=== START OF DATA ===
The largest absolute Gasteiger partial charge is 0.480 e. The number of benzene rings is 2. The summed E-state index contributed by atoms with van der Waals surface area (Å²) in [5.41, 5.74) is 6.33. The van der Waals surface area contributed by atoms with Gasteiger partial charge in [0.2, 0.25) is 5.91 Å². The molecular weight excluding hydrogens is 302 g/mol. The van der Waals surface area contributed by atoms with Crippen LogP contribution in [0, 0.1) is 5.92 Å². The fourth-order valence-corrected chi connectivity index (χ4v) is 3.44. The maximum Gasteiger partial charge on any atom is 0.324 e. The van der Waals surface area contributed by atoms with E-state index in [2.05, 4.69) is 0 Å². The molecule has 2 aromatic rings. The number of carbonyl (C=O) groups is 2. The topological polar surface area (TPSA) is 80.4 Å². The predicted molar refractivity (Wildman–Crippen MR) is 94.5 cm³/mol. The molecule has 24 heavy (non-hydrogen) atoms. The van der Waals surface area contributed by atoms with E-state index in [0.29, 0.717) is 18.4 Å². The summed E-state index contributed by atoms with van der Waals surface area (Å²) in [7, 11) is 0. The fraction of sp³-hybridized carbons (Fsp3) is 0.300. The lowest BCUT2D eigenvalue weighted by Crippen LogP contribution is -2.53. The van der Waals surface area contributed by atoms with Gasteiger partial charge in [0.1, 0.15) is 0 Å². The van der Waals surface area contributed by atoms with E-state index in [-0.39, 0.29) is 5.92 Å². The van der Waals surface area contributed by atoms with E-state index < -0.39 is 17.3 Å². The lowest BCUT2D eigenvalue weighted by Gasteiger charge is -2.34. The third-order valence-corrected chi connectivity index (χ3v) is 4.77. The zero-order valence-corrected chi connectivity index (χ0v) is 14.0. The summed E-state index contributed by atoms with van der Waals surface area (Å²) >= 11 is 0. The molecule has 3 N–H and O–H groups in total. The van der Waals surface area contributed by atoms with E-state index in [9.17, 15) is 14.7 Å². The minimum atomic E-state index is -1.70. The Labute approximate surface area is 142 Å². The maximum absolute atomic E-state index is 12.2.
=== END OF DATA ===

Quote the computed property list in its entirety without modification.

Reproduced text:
The largest absolute Gasteiger partial charge is 0.480 e. The number of benzene rings is 2. The summed E-state index contributed by atoms with van der Waals surface area (Å²) in [5.41, 5.74) is 6.33. The van der Waals surface area contributed by atoms with Gasteiger partial charge in [0.2, 0.25) is 5.91 Å². The molecular weight excluding hydrogens is 302 g/mol. The van der Waals surface area contributed by atoms with Crippen LogP contribution in [0, 0.1) is 5.92 Å². The fourth-order valence-corrected chi connectivity index (χ4v) is 3.44. The maximum Gasteiger partial charge on any atom is 0.324 e. The van der Waals surface area contributed by atoms with E-state index in [2.05, 4.69) is 0 Å². The molecule has 2 aromatic rings. The number of carbonyl (C=O) groups is 2. The topological polar surface area (TPSA) is 80.4 Å². The predicted molar refractivity (Wildman–Crippen MR) is 94.5 cm³/mol. The molecule has 24 heavy (non-hydrogen) atoms. The van der Waals surface area contributed by atoms with E-state index in [0.29, 0.717) is 18.4 Å². The summed E-state index contributed by atoms with van der Waals surface area (Å²) in [7, 11) is 0. The fraction of sp³-hybridized carbons (Fsp3) is 0.300. The lowest BCUT2D eigenvalue weighted by Crippen LogP contribution is -2.53. The van der Waals surface area contributed by atoms with Gasteiger partial charge in [0.1, 0.15) is 0 Å². The van der Waals surface area contributed by atoms with E-state index in [-0.39, 0.29) is 5.92 Å². The van der Waals surface area contributed by atoms with E-state index < -0.39 is 17.3 Å². The lowest BCUT2D eigenvalue weighted by Gasteiger charge is -2.34. The third-order valence-corrected chi connectivity index (χ3v) is 4.77. The zero-order valence-corrected chi connectivity index (χ0v) is 14.0. The summed E-state index contributed by atoms with van der Waals surface area (Å²) >= 11 is 0. The molecule has 3 N–H and O–H groups in total. The van der Waals surface area contributed by atoms with E-state index in [9.17, 15) is 14.7 Å². The minimum atomic E-state index is -1.70. The Labute approximate surface area is 142 Å². The maximum absolute atomic E-state index is 12.2.